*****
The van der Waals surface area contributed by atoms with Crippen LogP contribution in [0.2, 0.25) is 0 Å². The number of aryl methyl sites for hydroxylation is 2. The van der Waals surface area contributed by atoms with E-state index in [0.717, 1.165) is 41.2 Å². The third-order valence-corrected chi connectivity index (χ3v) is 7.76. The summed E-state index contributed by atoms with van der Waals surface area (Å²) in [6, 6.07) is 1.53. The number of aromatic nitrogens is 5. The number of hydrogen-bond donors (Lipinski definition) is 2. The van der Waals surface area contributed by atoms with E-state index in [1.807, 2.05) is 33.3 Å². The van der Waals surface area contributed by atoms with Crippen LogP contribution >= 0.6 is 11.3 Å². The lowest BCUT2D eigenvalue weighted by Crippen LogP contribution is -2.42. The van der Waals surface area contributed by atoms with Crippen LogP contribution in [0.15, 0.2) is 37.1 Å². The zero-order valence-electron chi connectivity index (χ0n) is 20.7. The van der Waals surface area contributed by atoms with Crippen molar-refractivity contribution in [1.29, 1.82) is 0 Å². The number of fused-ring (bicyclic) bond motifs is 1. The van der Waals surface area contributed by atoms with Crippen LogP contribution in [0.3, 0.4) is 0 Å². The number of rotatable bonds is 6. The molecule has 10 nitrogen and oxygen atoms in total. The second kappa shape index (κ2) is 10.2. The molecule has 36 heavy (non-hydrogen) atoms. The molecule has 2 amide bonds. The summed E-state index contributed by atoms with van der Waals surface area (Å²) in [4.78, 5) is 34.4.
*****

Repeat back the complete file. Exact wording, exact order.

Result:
The van der Waals surface area contributed by atoms with Crippen LogP contribution in [0.2, 0.25) is 0 Å². The number of aryl methyl sites for hydroxylation is 2. The van der Waals surface area contributed by atoms with E-state index in [0.717, 1.165) is 41.2 Å². The third-order valence-corrected chi connectivity index (χ3v) is 7.76. The summed E-state index contributed by atoms with van der Waals surface area (Å²) in [6, 6.07) is 1.53. The number of aromatic nitrogens is 5. The number of hydrogen-bond donors (Lipinski definition) is 2. The van der Waals surface area contributed by atoms with E-state index in [1.807, 2.05) is 33.3 Å². The van der Waals surface area contributed by atoms with Crippen LogP contribution >= 0.6 is 11.3 Å². The lowest BCUT2D eigenvalue weighted by Crippen LogP contribution is -2.42. The van der Waals surface area contributed by atoms with Crippen LogP contribution in [0.15, 0.2) is 37.1 Å². The zero-order valence-electron chi connectivity index (χ0n) is 20.7. The van der Waals surface area contributed by atoms with Crippen molar-refractivity contribution in [1.29, 1.82) is 0 Å². The number of fused-ring (bicyclic) bond motifs is 1. The van der Waals surface area contributed by atoms with Crippen LogP contribution in [0.3, 0.4) is 0 Å². The number of rotatable bonds is 6. The molecule has 10 nitrogen and oxygen atoms in total. The second kappa shape index (κ2) is 10.2. The molecule has 36 heavy (non-hydrogen) atoms. The molecule has 2 amide bonds. The summed E-state index contributed by atoms with van der Waals surface area (Å²) in [4.78, 5) is 34.4.